Making a CPU or indeed a whole computer system from scratch using discrete logic chips is by no means an unusual project, but it’s still one that requires quite a lot of technical ability and understanding of how computers work. Similarly, writing a UNIX-like operating system from scratch is something that’s been done more than once, but which definitely puts the author in an exclusive breed. Creating a CPU and computer system from discrete logic and then writing a UNIX-like OS for it? That’s definitely something new, but here’s [RobotMan2412] with both CPU and operating system to prove it!
The GR8CPU as he calls it is an 8-bit design with a 16-bit address space, making it equivalent to a typical mid-to-late 1970s 8-bit chip. He’s on revision 3 of the processor, and even makes the bold suggestion that it might be the most complex breadboard CPU ever made. That’s impressive enough, but to add a UNIX-like operating system makes it special.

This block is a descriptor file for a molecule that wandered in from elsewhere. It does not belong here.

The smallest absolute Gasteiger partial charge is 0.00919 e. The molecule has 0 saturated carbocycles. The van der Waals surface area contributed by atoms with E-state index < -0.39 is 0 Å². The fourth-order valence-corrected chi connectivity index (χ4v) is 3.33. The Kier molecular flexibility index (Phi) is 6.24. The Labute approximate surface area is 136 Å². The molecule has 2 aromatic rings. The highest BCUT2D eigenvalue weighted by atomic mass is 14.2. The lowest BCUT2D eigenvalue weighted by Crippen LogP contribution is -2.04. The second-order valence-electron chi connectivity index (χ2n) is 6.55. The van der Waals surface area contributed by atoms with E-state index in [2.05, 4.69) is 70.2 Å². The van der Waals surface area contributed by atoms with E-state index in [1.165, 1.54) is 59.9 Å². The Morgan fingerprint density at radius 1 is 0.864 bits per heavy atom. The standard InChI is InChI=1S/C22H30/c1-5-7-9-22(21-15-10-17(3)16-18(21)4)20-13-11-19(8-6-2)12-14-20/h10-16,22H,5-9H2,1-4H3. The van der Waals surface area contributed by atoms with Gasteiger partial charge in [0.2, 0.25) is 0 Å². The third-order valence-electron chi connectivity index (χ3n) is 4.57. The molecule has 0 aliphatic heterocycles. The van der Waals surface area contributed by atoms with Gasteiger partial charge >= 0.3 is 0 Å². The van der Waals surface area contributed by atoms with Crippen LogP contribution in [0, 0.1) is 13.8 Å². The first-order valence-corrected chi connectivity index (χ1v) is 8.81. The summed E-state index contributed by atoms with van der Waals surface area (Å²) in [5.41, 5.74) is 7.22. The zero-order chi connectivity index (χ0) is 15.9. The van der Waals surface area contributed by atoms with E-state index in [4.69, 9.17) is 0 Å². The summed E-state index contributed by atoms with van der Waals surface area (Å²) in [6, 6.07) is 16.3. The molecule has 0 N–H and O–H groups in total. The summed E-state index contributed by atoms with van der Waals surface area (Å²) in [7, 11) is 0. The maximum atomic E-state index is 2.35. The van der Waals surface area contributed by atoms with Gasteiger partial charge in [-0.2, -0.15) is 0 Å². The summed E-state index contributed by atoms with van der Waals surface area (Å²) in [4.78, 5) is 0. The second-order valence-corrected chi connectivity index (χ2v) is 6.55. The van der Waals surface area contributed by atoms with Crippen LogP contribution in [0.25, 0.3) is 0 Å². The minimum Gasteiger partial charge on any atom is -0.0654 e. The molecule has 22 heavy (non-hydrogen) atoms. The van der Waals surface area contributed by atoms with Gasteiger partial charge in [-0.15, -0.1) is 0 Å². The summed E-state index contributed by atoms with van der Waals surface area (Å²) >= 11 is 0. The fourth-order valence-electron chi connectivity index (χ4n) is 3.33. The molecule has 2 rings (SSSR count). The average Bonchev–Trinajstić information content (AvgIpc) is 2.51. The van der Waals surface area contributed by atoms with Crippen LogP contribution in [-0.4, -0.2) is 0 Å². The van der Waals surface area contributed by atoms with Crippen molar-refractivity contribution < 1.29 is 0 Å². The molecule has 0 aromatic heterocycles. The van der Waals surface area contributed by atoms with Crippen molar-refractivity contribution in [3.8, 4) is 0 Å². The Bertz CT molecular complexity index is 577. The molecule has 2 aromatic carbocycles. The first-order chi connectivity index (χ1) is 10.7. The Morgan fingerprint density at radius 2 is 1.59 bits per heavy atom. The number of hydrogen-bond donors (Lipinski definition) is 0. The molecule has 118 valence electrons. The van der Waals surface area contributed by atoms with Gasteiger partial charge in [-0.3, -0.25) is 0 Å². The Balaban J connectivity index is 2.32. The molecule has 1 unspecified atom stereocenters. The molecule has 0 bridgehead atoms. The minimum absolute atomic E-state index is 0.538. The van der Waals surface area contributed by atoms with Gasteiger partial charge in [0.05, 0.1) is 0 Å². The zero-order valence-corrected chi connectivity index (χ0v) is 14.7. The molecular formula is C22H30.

While he has a real GR8CPU, it appears he’s also written an emulator with access to a disk filesystem, and it’s on this that he shows us the OS running. Don’t expect an all-singing all-dancing desktop OS here, instead it’s a kernel and very basic command line that’s just about able to run a Hello World. The kernel is hand-coded in assembler and is about 5 kB in size.
We look forward to seeing more of this project, and hope maybe he’ll one day soon publish the source. As a reminder that this is a perfectly capable platform for the job, here’s the original UNIX running on a vintage DEC PDP7.